The Fed Calls it “Collateral Stripping.” These PE Firms Took it to the Next Level and Just Got Away With It

Neiman Marcus newest disclosures – and what the crazy-hot IPO market has to do with it.

Private-equity owned Neiman Marcus disclosed two things on Tuesday: Awful operating results for the quarter ended April 27, and a deal with its beaten-up creditors who, under threat of getting clobbered in bankruptcy court, agreed to not sue over a blatant act of “collateral stripping,” as the Fed calls it, and agreed to kick the can down the road in return for some potential crumbs.

The luxury retailer with 45 Neiman Marcus and Bergdorf Goodman stores and 24 Last Call stores is buckling under $4.9 billion of long-term debt, part of which would have come due in 2020 – hence the urgency.

The debt is mostly a hangover from its leveraged buyouts: It was first acquired in 2005 by PE firms Warburg Pincus and TPG, which sold it in 2013 to the current owners, Ares Management and the Canada Pension Plan Investment Board (CPPIB) for $6 billion. Ares and CPPIB have been using the threat of a bankruptcy filing since early 2017 to beat creditors into submission.

In March 2017, Neiman Marcus hired investment bank Lazard Ltd to help restructure its debt, a clear signal to creditors that a bankruptcy filing is one of the options if they don’t go along.

In April 2017, Neiman Marcus announced that, in order to preserve cash, it would not pay the interest on a $600 million 8.75% bond issue in cash, but “in kind” – meaning, bondholders would not get interest payments in cash, but instead get more of these dubious bonds. The payment-in-kind (PIK) option had been written into the bond covenant. Yield chasing creditors don’t care about these “cov lite” contracts, until they suddenly care.

In September 2018, Neiman Marcus disclosed that it was transferring its online luxury fashion e-commerce site, MyTheresa, to a holding company owned by Ares and the CPPIB. This would move MyTheresa out of reach of Neiman Marcus creditors in case of a bankruptcy filing. Neiman Marcus had acquired the Munich-based business in 2014.

In December 2018, one of the creditors – distressed-debt investor Marble Ridge Capital – delivered a letter to the board of directors of Neiman Marcus, calling this effort to get MyTheresa out of creditors’ reach “corrosive conduct” and a “self-serving enrichment scheme.”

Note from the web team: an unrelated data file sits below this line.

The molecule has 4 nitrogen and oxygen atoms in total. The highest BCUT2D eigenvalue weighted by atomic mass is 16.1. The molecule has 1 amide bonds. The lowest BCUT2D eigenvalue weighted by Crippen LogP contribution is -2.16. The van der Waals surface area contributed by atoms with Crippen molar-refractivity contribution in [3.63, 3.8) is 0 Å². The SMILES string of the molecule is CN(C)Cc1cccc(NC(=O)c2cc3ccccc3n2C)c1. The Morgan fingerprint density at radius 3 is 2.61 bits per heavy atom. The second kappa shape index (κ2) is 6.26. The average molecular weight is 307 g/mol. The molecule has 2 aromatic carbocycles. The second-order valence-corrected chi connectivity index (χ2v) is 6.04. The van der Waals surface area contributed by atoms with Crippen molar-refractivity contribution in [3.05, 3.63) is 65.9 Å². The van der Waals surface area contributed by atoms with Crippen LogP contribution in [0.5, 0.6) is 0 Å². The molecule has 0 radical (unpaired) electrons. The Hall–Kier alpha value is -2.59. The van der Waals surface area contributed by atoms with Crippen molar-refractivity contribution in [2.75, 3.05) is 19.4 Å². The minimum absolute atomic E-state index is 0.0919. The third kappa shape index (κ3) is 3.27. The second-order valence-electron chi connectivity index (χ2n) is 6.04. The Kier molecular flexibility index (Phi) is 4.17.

And now Ares and the CPPIB have elevated the art of “collateral stripping” to the next level, and gotten away with it, and have thus set a precedent that will make this tactic of ripping off bondholders and leveraged-loan holders a standard procedure.

Operating results first: Total revenues plunged 9.3% to $1.06 billion in the quarter ended April 27, compared to the same quarter a year ago (filing). The biggest reason for the plunge is that Ares and the CPPIB extracted the MyTheresa operations, which had $98 million in sales in the quarter a year ago, from Neiman Marcus and shifted it out of reach of creditors – said act of collateral stripping. More in a moment.

And the net loss of what is left of Neiman Marcus jumped 57% to $31.1 million, bringing the loss for the first three quarters to $88.4 million.

Sales at its US online operations are languishing, with a growth of just 1%, even as e-commerce for other retailers is booming. But note, even at Neiman Marcus, its US online sales, at $318 million, account for 30% of its total revenues. Quarterly sales at its brick-and-mortar stores dropped to just $731 million in the quarter.

The “definitive agreement” with creditors was also on the announcement menu on Tuesday (filing). Creditors – what other options do they have if they don’t want to get crushed in bankruptcy court? – agreed to a deal that would effectively extend the maturity for various portions of the debt, via an extension agreement and via an exchange of bonds, from 2020 and 2021 to 2023 and 2024.

It would have been nearly impossible to find the financing to pay off the bonds coming due in 2020; and that would have been the bankruptcy date. Now that can has been kicked down the road for three more years.

By now, most of this debt is owned by distressed debt funds, such as above-mentioned Marble Ridge Capital, that acquired it for cents on the dollar. Their hope is to push up the value of this debt, and perhaps sell it, or at least collect the big-fat yield for a while. For example, the new and unrated 8% notes that mature in October 2024 now are going for 45 cents on the dollar, according to Finra, for a theoretical yield of 28.7% — theoretical because there is a risk Neiman Marcus might not be able to make the interest payments and might in the end not be able to pay off the bonds.

These creditors also agreed to a deal over MyTheresa. If Ares and CPPIB are able to sell the site, creditors would get the first $450 million of the proceeds. In return, creditors agreed not to sue over the transfer of MyTheresa to Ares and CPPIB, thus conceding to the transfer of the collateral represented by MyTheresa, rather than trying to have a court put an end to this form of “collateral stripping.”

The hope for these creditors is that today’s steamy-crazy white-hot IPO market would allow MyTheresa, which is just a small-ish online retailer, to be sold to the public for a mind-boggling premium so that they could collect their $450 million.

Ares and CPPIB have now taken collateral stripping to the next level, from a more limited version pioneered by the owners of J.Crew – TPG Capital and Leonard Green & Partners, which had acquired the retailer in 2011 via a leveraged buyout.

By 2016, as J.Crew was on the verge of bankruptcy, the owners extracted the intellectual property behind the brand name from the collateral pledged to existing creditors. Then in 2017, they offered this intellectual property as collateral to new creditors and by doing so, were able to borrow again – thus kicking bankruptcy down the road. Alas, in March 2019, bankruptcy once again showed up on the agenda as J.Crew once again started discussions on restructuring its debt.